I John 5:16 often raises questions about sin and its consequences. This verse is about more than appears on the surface, and holds out hope for backsliders.
Individuals arrogating to themselves the authority to change doctrine are on extremely dangerous ground, presumptuously setting up idols in place of God.
We must emulate the ways of God, demonstrating justice in our lives, thoughts, words, and deeds, preparing to judge in God's Kingdom. Not all sins are equal.
John Ritenbaugh, emphasizing the significance of grace against the backdrop of God's justice, affirms that it is indispensible for our salvation. Mercy is un-justice, but it does not violate God's righteousness. We are every bit as deserving of death as Na. . .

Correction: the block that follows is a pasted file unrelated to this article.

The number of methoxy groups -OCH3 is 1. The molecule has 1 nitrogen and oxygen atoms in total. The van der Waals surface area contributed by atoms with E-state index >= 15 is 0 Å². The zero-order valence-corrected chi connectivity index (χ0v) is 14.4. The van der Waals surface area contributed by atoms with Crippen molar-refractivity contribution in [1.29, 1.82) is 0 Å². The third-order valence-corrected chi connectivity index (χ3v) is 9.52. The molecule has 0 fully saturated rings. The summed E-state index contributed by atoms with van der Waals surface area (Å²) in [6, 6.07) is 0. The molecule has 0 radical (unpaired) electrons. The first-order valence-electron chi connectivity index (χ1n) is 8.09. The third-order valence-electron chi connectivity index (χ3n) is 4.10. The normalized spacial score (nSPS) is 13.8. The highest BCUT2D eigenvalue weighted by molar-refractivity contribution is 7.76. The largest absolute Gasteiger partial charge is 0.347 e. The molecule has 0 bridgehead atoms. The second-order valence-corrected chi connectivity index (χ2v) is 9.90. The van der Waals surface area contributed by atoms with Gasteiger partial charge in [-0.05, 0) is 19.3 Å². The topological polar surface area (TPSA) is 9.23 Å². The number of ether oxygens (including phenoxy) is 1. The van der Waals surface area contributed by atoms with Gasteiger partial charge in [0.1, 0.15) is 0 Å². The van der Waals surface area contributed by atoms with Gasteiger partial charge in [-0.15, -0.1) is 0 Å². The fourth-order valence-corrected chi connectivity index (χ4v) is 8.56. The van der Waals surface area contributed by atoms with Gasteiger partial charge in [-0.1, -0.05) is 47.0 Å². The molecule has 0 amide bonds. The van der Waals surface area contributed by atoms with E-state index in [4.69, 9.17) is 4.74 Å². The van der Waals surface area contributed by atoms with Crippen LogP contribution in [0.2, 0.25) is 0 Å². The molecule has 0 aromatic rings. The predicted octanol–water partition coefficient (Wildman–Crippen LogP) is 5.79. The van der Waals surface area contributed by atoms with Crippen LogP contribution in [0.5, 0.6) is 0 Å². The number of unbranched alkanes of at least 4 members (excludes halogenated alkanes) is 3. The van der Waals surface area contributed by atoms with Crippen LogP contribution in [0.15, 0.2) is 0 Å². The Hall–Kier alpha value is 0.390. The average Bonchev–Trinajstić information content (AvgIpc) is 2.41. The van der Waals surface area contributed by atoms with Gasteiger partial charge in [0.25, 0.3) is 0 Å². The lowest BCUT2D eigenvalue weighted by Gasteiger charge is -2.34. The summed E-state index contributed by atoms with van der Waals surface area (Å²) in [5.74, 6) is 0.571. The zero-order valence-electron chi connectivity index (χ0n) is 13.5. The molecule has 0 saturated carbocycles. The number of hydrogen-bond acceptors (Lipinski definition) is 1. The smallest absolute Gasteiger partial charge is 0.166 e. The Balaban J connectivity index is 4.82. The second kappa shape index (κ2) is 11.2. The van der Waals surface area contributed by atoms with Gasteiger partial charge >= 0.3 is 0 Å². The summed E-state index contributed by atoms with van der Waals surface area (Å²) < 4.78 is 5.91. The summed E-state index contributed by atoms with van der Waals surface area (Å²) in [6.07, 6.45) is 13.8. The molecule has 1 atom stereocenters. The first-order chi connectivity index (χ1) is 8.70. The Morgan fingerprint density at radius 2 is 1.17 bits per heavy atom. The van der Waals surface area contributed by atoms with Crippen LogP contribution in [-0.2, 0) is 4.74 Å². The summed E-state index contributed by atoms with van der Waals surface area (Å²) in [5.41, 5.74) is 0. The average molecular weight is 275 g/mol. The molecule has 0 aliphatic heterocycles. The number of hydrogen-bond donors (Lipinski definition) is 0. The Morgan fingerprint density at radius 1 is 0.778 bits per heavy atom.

Korah, Dathan, and Abiram were not content with where God had placed them, but, in a spirit of pride, wanted to arrogate to themselves the office of Moses.
John Ritenbaugh, focusing upon the seed analogy of Jesus in John 12:24, emphasizes that sacrifice is absolutely necessary (the seed must give up its life) in order for quality fruit to be produced. Using this seed planting analogy, Jesus teaches that, as a. . .
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